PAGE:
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Chinese archaeologists have found a stone chest and a skull fragment that they believe belonged to Buddha, aka Siddhartha Gautama, founder of Buddhism. The bone fragment was found beneath the Temple Great Bao’en, within a model of a Stupa made of sandalwood, silver and gold, which was stored in a box which in turn was inside a stone chest.
A fascinating discovery has been made in China. Archaeologists believe they have found the fragments of Buddha’s skull under a Buddhist temple in Nanjing, China.
Chinese scientists believe the parietal bone fragment of the skull found in a stone chest under a Buddhist temple in Nanking, could belong to Buddha, reports Chinese Cultural Relics magazine.
The bone fragment was found beneath the Temple Great Bao’en, within a model of a Stupa made of sandalwood, silver and gold, which was stored in a box which in turn was inside a stone chest. The stupa was decorated with lotus patterns, pictures of phoenixes and gods with mighty swords. According to Live Science, the shrine is a box 117 cm tall and 45 cm wide (4 feet by 1.5 feet) made from sandalwood, gold and silver with jewels embedded and contained the bone inside.
Researchers say the inscriptions engraved on the stone chest indicate that the bone belonged to Siddhartha Gautama, founder of Buddhism. They were written about 1,000 years ago by someone by the name of Deming.
The writing indicates that Demin, who was “Master of Perfect Enlightenment, abbot of the monastery Chengtian and head of the purple robe” retained the bone fragment time after Buddha ‘entered Paranirvana’ when the cycle of death and rebirth breaks.
Inscriptions found on the stone chest suggest the model was created during the reign of Emperor Zhenzong (A.D. 997-1022) during the Song Dynasty. Researchers say that also inscribed on the chest are the names of people who donated money and material to build the model, as well as the names of the builders of it.
According to Deming, a ruler of India at that time, King Ashoka, ” chose to preserve the remains of Buddha, and divided them into 84,000 parts.” China writes the inscription, received 19 of those parts, including the parietal bone that had remained in a temple that was destroyed some 1,400 years ago during turbulent times when wars were waging in the region.
“The foundation ruins … were scattered in the weeds,” Deming wrote. “In this time of turbulence, did no one care for Buddhist affairs?”
According to inscriptions by Deming, Emperor Zhenzong decided that it was best to rebuild the temple and Buddha’s parietal bone, and the remains of other Buddhist saints buried underground in a crypt at the temple.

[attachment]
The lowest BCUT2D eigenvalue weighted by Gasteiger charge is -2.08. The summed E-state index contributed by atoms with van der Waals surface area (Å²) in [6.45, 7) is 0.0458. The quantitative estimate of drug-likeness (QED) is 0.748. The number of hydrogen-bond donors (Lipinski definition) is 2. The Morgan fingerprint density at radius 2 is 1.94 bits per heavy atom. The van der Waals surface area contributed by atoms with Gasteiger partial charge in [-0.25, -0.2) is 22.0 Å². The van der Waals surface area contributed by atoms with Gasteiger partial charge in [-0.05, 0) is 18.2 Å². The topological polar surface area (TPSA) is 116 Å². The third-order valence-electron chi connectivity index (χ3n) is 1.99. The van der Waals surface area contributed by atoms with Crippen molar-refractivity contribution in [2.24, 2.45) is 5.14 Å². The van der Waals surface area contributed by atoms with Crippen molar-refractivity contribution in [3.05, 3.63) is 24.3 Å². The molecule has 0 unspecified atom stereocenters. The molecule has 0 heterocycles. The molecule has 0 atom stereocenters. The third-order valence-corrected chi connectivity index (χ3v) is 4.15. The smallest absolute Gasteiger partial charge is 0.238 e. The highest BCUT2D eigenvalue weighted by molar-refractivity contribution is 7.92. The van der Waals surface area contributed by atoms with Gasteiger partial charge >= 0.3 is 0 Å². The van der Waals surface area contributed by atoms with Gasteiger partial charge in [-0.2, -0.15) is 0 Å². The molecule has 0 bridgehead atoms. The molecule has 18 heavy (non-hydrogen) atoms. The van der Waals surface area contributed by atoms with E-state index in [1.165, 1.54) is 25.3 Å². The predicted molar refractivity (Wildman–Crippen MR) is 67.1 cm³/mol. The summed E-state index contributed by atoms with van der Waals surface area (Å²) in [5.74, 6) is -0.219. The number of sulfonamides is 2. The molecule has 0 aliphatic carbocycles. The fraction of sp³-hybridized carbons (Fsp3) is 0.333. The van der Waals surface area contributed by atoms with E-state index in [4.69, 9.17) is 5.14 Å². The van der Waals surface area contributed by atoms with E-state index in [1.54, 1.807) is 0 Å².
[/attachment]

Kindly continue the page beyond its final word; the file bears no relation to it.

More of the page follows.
Deming wrote they were interred on July 21, 1011, A.D., in “a most solemn and elaborate burial ceremony.”
In the inscriptions, Deming also praised the emperor for rebuilding the temple and burying the remains of Buddha. Daming wished the emperor a long life, loyal subjects and many grandchildren: “May the Heir Apparent and the imperial princes be blessed and prosperous with 10,000 offspring; may Civil and Military Ministers of the Court be loyal and patriotic; may the three armed forces and citizens enjoy a happy and peaceful time …”
While the inscriptions say that the skull fragment belongs to the Buddha, it still remains a mystery whether or not it really does come from him. So far, according to archaeologists, there shouldn’t be any doubts about it researchers beleive the skull fragment did belong to Buddha. Researchers have found that engraved on the outside of the model are numerous images depicting Buddha, in addition to a number of scenes that illustrate stories from the life of Buddha, ranging from his birth to the point when he reached the so-called “parinirvana.”
The bone fragment is being treated with great respect and has been interred in the modern-day Qixia Temple by Buddhist monks.
Researchers from the Municipal Institute of Archaeology of Nanking excavated the crypt between 2007 and 2010. They were supported by a large number of experts from all China who helped in the recovery process.
The news of the discovery was not covered extensively by Western media but received great interest in China.